Good post, Anthony--you can't think about teacher professionalism without seeing it in historical context. The seminal book on the topic is "Schoolteacher" by Dan Lortie. I read it in grad school, around 1980. I recently re-read a new edition and it was depressing how little has changed--in fact, it's possible that we're further away from teacher professionalism than before.

Cynthia Alvarado's picture
Anonymous (not verified)

I really don't need a principal to send students to and I taught just fine without state standards. I looked at things like Iowa tests, back in the pre-standards days. My district had TEACHER developed curriculum guidelines, that worked, before the government stuck their bureaucratic noses in my career. I discipline my own students, even though, at the moment, I have a good principal. Administrators come and go, and if you count on them, your discipline is inconsistent. I think education, like successful corporations, needs to divest itself of middle level management to be lean enough to do the job in the current times.In my opinion, that means principals, assistant superintendents, etc. We need to empower those in the classroom, who actually see students daily, to do what is right for those students.

Mary Burch's picture
Anonymous (not verified)

I believe that children are all too often left out of the equation for academic success. Teachers are held up for scrutiny by administrators, the board of education and the community. Teaching methods and styles are studied minutely, and teachers are held to rigorous standards. However, many children sit all day and do nothing but watch the teacher perform (or worse, they compete with the teacher for everyone's attention by being behavior problems). Students who are not engaged learn very little and retain almost nothing.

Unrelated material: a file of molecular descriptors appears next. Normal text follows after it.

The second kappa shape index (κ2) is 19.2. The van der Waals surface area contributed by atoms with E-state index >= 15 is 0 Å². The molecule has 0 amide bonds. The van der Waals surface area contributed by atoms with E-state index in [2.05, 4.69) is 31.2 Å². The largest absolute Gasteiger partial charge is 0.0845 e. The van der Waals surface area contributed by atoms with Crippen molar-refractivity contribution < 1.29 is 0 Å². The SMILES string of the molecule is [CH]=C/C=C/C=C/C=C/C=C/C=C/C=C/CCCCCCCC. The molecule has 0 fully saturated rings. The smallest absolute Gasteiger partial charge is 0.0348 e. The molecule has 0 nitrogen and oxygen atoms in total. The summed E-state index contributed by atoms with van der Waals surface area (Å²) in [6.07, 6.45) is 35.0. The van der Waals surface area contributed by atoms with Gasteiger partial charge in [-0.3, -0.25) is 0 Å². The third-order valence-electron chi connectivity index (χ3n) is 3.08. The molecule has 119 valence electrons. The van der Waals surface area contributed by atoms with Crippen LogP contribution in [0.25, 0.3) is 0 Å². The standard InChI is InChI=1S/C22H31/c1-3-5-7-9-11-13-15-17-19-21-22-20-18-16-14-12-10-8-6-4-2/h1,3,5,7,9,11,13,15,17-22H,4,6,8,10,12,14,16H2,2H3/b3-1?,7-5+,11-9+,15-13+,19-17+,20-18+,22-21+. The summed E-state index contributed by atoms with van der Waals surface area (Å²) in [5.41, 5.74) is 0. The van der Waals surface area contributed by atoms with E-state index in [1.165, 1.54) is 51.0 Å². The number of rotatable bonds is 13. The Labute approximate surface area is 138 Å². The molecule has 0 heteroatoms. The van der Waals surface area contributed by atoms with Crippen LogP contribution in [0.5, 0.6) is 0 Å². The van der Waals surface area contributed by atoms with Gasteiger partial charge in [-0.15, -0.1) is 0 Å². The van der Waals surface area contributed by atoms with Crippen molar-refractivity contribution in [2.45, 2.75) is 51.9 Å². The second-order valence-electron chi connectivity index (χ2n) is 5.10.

Parents complain that their children are bored--this is an accurate assessment. People who do nothing are oftentimes bored and dissatisfied. I believe that more effort needs to be placed on student motivation. I have had to work with each of my children to help them become scholars; it was never automatic. When kids start working as hard as their teachers, there will be huge increases in learning.
Mary P. Burch
Lompoc High School Library

Sign in to comment. Not a member? Register.